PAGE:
But that wasn’t always the case.
On Monday, the 46-year-old comedian appeared on “The View” and spoke candidly about her close association with Louis C.K., who helped Notaro sell her show “One Mississippi” to Amazon and served an executive producer on the project. During the discussion, Notaro admitted that having Louis C.K.’s name removed from her show was a huge weight lifted from her shoulders.
“It’s a huge relief … to have him removed,” Notaro said. She then addressed the allegations of sexual misconduct lodged against Louis C.K. and said she knew about them before they became public.
“I found out right after we sold the show, that this was happening, and I started publicly trying to distance myself from him for almost two years now,” she said. “When this all came out, even though I knew firsthand from people, it wasn’t my place to call out names, [it’s] somebody else’s story.”
Notaro and Louis C.K. have had a rocky relationship for years.
In 2012, he helped launch Notaro’s career by offering her now-famous stand-up set about being diagnosed with cancer on his website for $5. Yet, earlier this year, she accused Louis C.K. of plagiarizing her short film “Clown Service” for one of his “Saturday Night Live” sketches. Then in August, a frustrated Notaro spoke to The Daily Beast about the rumors surrounding Louis C.K. She told the site that though he had an executive producer credit on her series, he had “nothing to do with the show.”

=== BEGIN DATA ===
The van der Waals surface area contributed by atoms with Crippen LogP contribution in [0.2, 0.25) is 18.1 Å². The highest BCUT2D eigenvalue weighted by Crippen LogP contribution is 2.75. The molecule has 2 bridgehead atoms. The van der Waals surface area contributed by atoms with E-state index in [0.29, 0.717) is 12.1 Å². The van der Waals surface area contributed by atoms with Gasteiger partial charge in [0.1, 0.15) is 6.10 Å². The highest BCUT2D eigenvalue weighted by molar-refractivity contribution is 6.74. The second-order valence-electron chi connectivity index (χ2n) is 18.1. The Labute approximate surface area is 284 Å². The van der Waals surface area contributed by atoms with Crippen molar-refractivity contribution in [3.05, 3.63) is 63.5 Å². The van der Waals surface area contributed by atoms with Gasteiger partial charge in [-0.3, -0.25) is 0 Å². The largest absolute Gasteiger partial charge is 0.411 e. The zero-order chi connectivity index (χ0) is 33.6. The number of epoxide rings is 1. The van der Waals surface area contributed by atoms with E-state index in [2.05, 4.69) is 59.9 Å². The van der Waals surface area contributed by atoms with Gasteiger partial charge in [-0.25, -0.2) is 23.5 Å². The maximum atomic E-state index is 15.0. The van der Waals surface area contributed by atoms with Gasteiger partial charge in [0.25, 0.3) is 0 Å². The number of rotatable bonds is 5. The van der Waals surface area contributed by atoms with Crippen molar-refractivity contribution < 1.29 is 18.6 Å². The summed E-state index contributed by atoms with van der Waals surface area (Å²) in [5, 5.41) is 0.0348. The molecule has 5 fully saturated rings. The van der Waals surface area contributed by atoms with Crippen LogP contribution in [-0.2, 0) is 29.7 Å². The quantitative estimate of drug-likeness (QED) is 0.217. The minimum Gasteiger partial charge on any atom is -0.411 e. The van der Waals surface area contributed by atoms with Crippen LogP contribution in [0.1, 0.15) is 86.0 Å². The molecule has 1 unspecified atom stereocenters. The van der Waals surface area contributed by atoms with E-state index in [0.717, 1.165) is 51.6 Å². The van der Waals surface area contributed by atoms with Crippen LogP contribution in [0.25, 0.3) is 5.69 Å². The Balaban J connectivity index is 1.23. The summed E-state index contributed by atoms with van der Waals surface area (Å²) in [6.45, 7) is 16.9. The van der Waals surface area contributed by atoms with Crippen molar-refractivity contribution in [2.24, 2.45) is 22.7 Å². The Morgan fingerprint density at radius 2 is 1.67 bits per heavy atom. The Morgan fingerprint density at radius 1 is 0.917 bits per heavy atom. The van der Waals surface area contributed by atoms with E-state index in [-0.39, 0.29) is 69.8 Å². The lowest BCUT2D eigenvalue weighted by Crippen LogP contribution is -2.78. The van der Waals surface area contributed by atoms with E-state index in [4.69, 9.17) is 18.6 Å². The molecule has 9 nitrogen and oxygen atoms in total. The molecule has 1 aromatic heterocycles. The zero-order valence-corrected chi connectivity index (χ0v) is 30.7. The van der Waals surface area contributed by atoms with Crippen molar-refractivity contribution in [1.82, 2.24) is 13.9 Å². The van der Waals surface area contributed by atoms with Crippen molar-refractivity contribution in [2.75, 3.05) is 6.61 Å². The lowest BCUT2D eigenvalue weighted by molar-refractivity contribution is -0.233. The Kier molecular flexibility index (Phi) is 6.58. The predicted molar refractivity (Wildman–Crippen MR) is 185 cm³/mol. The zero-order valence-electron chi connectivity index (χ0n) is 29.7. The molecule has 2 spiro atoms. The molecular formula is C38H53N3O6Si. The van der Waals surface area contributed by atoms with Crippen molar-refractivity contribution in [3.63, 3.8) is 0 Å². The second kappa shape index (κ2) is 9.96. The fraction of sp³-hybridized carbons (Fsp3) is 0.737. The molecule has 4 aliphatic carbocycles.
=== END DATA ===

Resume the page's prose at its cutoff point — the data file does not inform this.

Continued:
In fact, a Season 2 episode of “One Mississippi” includes a scene that closely resembles the claims against C.K. featured in the New York Times’ November exposé.
The episode depicts a character named Kate, played by Notaro’s wife Stephanie Allynne, being forced to watch her male boss masturbate at his desk.
“Our entire writers’ room is all female, and every person in the room has had an experience with assault, abuse or harassment in some way,” Notaro told the women of “The View” on Monday when questioned about this particular scene. “Every story on ‘One Mississippi’ is based in truth, and it’s not necessarily my truth, but it’s somebody’s truth and something that somebody experienced or knew of the experience happening.”
CORRECTION: A previous version of this story indicated that Tig Notaro’s stand-up set about having cancer was called “Hello, I Have Cancer.” While that’s the well-known first line of the set, it in fact is called “Live.”